Act of the Six Articles 1539
Extract from Foxes Monuments, Ed Rev  Geo Townsend (1846) Vol 5 p 262).

In this parliament, synod, or convocation, certain articles, matters, and questions, touching religion, were decreed by certain prelates, to the number especially of six, commonly called ‘The Six Articles’ (or, ‘The Whip with Six Strings’), to be had and received among the king’s subjects, on pretence of unity. But what unity thereof followed, the groaning hearts of a great number and also the cruel death of divers, both in the days of King Henry, and of Queen Mary, can so well declare as I pray God never the like be felt hereafter.

The doctrine of these wicked articles in the bloody Act contained, although it be worthy of no memory amongst Christian men, but rather deserveth to be buried in perpetual oblivion, yet, for that the office of history compelleth us thereunto, for the more light of posterity to come, faithfully and truly to comprise things done in the church, as well one as another, this shall be briefly to recapitulate the sum and effect of the aforesaid six articles, in order as they were given out, and hereunder do follow.

 The First Article.

The first article in this present parliament accorded and agreed upon, was this That in the most blessed sacrament of the altar by the strength and efficacy of Christs mighty word (it being spoken by the priest), is present really, under the form of bread and wine, the natural body and blood of our Saviour Jesus Christ, conceived of the Virgin Mary; and that after the consecration there remaineth no substance of bread or wine, or any other substance, but the substance of Christ, God and man.

 The Second Article.

That the communion in both kinds is not necessary ‘ad salutern,’ by the law or God, to all persons: and that it is to be believed, and not doubted of but that in the flesh, under form of bread, is the very blood, and with the blood, under form of wine, is the very flesh as well apart, as they were both together.

 The Third Article.

That priests, after the order of priesthood received as before, may not marry by the law of God.

 The Fourth Article.

That vows of chastity or widowhood, by man or woman made to God advisedly1 ought to be observed by the law of God; and that it exempteth them from other liberties of Christian people, which, without that, they might enjoy.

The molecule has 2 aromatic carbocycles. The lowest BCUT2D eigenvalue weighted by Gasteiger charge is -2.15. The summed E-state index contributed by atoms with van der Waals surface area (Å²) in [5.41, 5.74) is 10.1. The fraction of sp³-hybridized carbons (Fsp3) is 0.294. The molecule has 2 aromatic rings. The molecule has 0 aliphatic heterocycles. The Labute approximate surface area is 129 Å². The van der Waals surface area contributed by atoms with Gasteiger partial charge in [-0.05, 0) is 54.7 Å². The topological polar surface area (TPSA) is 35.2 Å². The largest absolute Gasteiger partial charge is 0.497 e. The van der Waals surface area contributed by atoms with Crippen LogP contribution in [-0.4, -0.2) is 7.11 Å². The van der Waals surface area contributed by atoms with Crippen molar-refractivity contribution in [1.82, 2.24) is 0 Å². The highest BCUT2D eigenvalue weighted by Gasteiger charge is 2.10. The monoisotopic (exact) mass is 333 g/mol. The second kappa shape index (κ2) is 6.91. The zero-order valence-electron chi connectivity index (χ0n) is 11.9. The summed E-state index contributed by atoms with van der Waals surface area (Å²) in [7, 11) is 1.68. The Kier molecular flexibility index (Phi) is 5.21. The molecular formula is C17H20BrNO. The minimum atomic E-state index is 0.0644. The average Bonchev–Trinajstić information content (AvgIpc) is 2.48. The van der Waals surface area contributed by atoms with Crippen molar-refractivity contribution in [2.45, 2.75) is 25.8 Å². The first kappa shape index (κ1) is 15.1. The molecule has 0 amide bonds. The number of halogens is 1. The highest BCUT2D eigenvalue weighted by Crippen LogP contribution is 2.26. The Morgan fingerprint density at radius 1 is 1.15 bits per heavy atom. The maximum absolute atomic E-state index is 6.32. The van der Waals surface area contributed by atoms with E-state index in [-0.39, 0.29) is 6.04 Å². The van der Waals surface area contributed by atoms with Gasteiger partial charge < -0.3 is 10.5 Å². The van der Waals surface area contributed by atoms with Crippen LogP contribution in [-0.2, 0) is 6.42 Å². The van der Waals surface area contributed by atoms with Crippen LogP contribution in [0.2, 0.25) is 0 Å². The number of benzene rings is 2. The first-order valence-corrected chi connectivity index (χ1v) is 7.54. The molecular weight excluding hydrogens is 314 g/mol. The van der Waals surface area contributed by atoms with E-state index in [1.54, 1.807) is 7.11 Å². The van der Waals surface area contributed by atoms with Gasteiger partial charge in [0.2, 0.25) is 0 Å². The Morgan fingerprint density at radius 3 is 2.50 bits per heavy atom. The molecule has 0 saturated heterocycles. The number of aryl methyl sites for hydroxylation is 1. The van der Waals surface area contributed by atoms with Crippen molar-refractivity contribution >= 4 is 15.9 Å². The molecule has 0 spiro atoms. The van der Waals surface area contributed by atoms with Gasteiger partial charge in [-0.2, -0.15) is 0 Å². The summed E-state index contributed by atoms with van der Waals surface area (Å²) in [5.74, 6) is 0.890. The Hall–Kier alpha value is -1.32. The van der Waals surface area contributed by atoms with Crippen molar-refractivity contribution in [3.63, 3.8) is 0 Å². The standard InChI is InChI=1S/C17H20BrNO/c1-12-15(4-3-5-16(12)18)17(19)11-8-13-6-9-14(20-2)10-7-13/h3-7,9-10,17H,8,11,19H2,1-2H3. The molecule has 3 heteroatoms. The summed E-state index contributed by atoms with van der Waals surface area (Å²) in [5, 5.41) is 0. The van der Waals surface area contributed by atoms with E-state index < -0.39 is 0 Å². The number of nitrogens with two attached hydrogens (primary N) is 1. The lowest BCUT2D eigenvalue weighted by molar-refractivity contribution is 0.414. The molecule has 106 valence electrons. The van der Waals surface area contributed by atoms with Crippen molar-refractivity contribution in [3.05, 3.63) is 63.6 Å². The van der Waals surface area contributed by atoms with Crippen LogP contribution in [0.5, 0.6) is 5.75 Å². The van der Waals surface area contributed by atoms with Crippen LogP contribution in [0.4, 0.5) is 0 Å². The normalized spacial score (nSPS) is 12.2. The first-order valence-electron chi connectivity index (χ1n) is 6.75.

The Fifth Article.

 That it is meet and necessary, that private masses be continued and admitted in this English church and congregation; as whereby good Christian people, ordering themselves accordingly, do receive both godly and goodly consolation. and benefits2 and it is agreeable also to God’s law.

 The Sixth Article,

 That auricular confession is expedient and necessary to be retained and continued, used and frequented, in the church of God.

 1. Advisedly, that is made above the age of one and  twenty  years, priests only excepted.
2.
 By this, is meant, the helping of souls in purgatory.

The Act provided that all who denied the first  should be burned as heretics. Those who persistently refused assent  to the others should be hanged as felons. One immediate effect was that many zealous Reformers left the country and went to Germany and Switzerland where they joined with particularly the Zwinglian school. In England  it led to Latimer resigning the bishopric of Worcester and Shaxton that of Salisbury. It also compelled Cranmer to send his German (Lutheran) wife back to relatives and was only himself saved by the influence of the king. Although not enforced with relentless severity, the Act nevertheless resulted in over five hundred people being imprisoned. It was under this Act that Anne Askew was prosecuted and burnt.

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